Showing posts from April 20, 2014

Top Tutorials for Switching Faces in Photoshop

In my blogging world, the week began with some chatter about the magic one can create with eyes in Photoshop. It led me on a bit of theme, centred around people and portraits, from how to pose them, to how to take them, to how to play with them. Continuing on that trend for my Friday post then, I've decided to take a look at what you can do with an entire face in Photoshop. I was reminded of a fun project a colleague at the weekly paper where I worked did as a joke years ago when the newsroom first installed the software. She took to the new program like Clapton to guitar and enjoyed tackling new tasks.  This particular one began with a water cooler discussion regarding my daughters, an amusing friend and my older girl's wedding pictures. I should first explain, perhaps, that big sister is quite tiny, barely scraping five feet, yet in possession of a 100-wattage smile and gorgeous blue eyes. Her baby sister, by contrast, is long-legged and stands a good head and shoulders

Enhance Your Portraits With Photoshop

Being rather old-school about some things I've always believed that a talented photographer gets the right picture. When setting up the shot, their creative ability and practical knowledge, their experience and talent all combine to achieve the kind of results the rest of us can only hope for.  Taking into account the environmental factors, such as lighting, they select the settings that will provide the right exposure and contrast. Their artistic eye sees things differently through a camera lens than the average person,  a vision they share in their picture. Their understanding honed by practise leads them to achieve a positive result, while creativity adds the edge. And yet, despite all of this, many photographers today know that perfect can be improved upon. With Photoshop a simply beautiful portrait can be transformed to something dramatic. And sometimes too, even the best photographers have a bad day and find themselves with less than stunning results. These informative si

Great Ideas for Portrait Posing

Our Easter family gathering was perfect. We had a full house and full deck as everyone made it home and Mother Nature treated us to the perfect blend of sunny skies and warm temperatures.  As always, I took advantage of having all my babies around me to get some pictures, mostly candid, though I did try for a little bit of portraiture as well. The problem with the latter I find is that I can't seem to combine the elements of artistry in me and patience in my subjects. Working to achieve the perfect pose, while kids fidget and Mom and Dad struggle to hold them still until this amateur shutterbug is ready can be a serious challenge. It doesn't help I suppose that when it comes to posing I pretty much wing it. Gathering the troop, with no vision of what I'm hoping to achieve, I shift and switch trying to blend them into perfect composition, before working on the finer issues of expressions, blowing hair and squinting eyes.  The best idea really would be to find some that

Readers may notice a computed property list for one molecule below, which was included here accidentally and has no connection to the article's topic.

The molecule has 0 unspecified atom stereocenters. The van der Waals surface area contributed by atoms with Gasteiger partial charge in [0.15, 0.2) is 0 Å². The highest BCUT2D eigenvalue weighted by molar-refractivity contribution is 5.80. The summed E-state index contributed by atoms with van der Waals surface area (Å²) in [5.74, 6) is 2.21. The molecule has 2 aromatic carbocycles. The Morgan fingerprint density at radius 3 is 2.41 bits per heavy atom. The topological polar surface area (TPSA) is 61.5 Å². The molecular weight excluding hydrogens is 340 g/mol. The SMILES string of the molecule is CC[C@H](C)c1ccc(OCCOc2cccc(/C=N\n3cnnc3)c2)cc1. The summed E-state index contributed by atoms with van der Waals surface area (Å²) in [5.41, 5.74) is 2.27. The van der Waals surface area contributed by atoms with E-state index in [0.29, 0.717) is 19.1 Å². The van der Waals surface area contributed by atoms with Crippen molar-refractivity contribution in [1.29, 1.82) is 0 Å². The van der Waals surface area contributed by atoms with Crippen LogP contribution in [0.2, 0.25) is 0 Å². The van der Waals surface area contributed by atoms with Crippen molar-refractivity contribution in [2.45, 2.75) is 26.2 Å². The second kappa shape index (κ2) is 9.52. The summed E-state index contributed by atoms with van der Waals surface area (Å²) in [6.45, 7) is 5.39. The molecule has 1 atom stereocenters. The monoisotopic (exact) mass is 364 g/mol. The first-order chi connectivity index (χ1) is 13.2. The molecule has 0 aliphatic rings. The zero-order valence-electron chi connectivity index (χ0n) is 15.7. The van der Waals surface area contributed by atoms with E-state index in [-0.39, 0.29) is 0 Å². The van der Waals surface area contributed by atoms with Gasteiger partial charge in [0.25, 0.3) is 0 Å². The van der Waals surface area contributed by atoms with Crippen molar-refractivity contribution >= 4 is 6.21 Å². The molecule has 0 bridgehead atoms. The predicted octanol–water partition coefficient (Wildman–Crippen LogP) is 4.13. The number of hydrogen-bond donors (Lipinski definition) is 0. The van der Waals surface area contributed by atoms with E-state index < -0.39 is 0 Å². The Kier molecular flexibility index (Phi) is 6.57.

Improve Your Portrait Photography

One of the most common types of photography is the portrait. Whether it's family or individuals these are the images that decorate scrapbooks, adorn walls and stuff albums. They are memories to be cherished, a proud display for parents, a visual record of life's blessings and achievements. From birth to graduation we capture a person's milestones for posterity in a picture perfect pose. Granted, there is a trend now to have less formal shots than those taken in great-grandmother's day ...  stiff groupings of unsmiling relatives seated or standing in boring rows. Other than the faces there was little difference from one family portrait to another.  Thank goodness, things have changed. Today's portraits, even the ones that might still lean towards conventional, are taken with an eye for detail and artistry. Avoiding the pitfall of same old, same old is important. Photographers aim is to express their creativity, to make their work uniquely professional, without

Enhance Eyes in Photoshop

I get lost in my granddaughter's eyes. Icy blue they melt the heart. Though the basic colour runs in the family, this particular shade is a gift from her father whose own icy blues have also received their fair share of compliments over the years.  Our niece, a photographer, likes to tell him how they got her a great mark in one of her courses.  The challenge was to take a picture that offered a vivid detail without an Photoshop enhancement. In her case the eyes had it.  Having done family shots of my daughter, her husband and their newborn she was quite pleased to see she had managed to capture the true colour of those baby blues in several of the poses. If it wasn't for her course, however, getting the true colour in her photography isn't really something she needs to worry about these days. With Photoshop we can easily boost the hue of an eye, or even change it. Imagine the opportunity to see what you'd look like with those dazzling violet peepers of the late